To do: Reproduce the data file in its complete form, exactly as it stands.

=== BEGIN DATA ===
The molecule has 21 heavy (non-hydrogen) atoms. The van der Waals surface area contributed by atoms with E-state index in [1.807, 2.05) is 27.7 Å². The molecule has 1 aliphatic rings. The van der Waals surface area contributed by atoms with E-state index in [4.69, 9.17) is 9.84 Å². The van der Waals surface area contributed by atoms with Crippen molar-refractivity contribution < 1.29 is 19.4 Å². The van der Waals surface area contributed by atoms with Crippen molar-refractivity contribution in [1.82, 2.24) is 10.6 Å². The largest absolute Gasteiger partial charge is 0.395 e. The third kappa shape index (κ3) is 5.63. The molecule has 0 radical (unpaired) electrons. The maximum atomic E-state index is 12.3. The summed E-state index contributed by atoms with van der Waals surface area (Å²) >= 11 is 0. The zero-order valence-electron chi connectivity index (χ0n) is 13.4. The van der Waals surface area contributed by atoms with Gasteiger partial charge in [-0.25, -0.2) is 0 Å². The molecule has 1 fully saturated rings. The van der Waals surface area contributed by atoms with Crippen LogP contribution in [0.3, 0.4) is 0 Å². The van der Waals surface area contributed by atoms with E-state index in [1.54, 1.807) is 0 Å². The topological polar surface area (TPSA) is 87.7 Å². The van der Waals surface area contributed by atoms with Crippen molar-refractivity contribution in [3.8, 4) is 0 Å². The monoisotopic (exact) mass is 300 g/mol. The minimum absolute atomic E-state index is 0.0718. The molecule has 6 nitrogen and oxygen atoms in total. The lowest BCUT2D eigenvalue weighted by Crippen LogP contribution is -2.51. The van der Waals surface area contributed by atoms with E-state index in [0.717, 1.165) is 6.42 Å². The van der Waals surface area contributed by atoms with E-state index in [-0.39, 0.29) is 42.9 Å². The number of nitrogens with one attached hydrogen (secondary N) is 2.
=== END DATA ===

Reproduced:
The molecule has 21 heavy (non-hydrogen) atoms. The van der Waals surface area contributed by atoms with E-state index in [1.807, 2.05) is 27.7 Å². The molecule has 1 aliphatic rings. The van der Waals surface area contributed by atoms with E-state index in [4.69, 9.17) is 9.84 Å². The van der Waals surface area contributed by atoms with Crippen molar-refractivity contribution < 1.29 is 19.4 Å². The van der Waals surface area contributed by atoms with Crippen molar-refractivity contribution in [1.82, 2.24) is 10.6 Å². The largest absolute Gasteiger partial charge is 0.395 e. The third kappa shape index (κ3) is 5.63. The molecule has 0 radical (unpaired) electrons. The maximum atomic E-state index is 12.3. The summed E-state index contributed by atoms with van der Waals surface area (Å²) >= 11 is 0. The zero-order valence-electron chi connectivity index (χ0n) is 13.4. The van der Waals surface area contributed by atoms with Gasteiger partial charge in [-0.25, -0.2) is 0 Å². The molecule has 1 fully saturated rings. The van der Waals surface area contributed by atoms with Crippen LogP contribution in [0.3, 0.4) is 0 Å². The van der Waals surface area contributed by atoms with E-state index in [1.54, 1.807) is 0 Å². The topological polar surface area (TPSA) is 87.7 Å². The van der Waals surface area contributed by atoms with Crippen molar-refractivity contribution in [3.8, 4) is 0 Å². The monoisotopic (exact) mass is 300 g/mol. The minimum absolute atomic E-state index is 0.0718. The molecule has 6 nitrogen and oxygen atoms in total. The lowest BCUT2D eigenvalue weighted by Crippen LogP contribution is -2.51. The van der Waals surface area contributed by atoms with E-state index in [0.717, 1.165) is 6.42 Å². The van der Waals surface area contributed by atoms with E-state index in [-0.39, 0.29) is 42.9 Å². The number of nitrogens with one attached hydrogen (secondary N) is 2.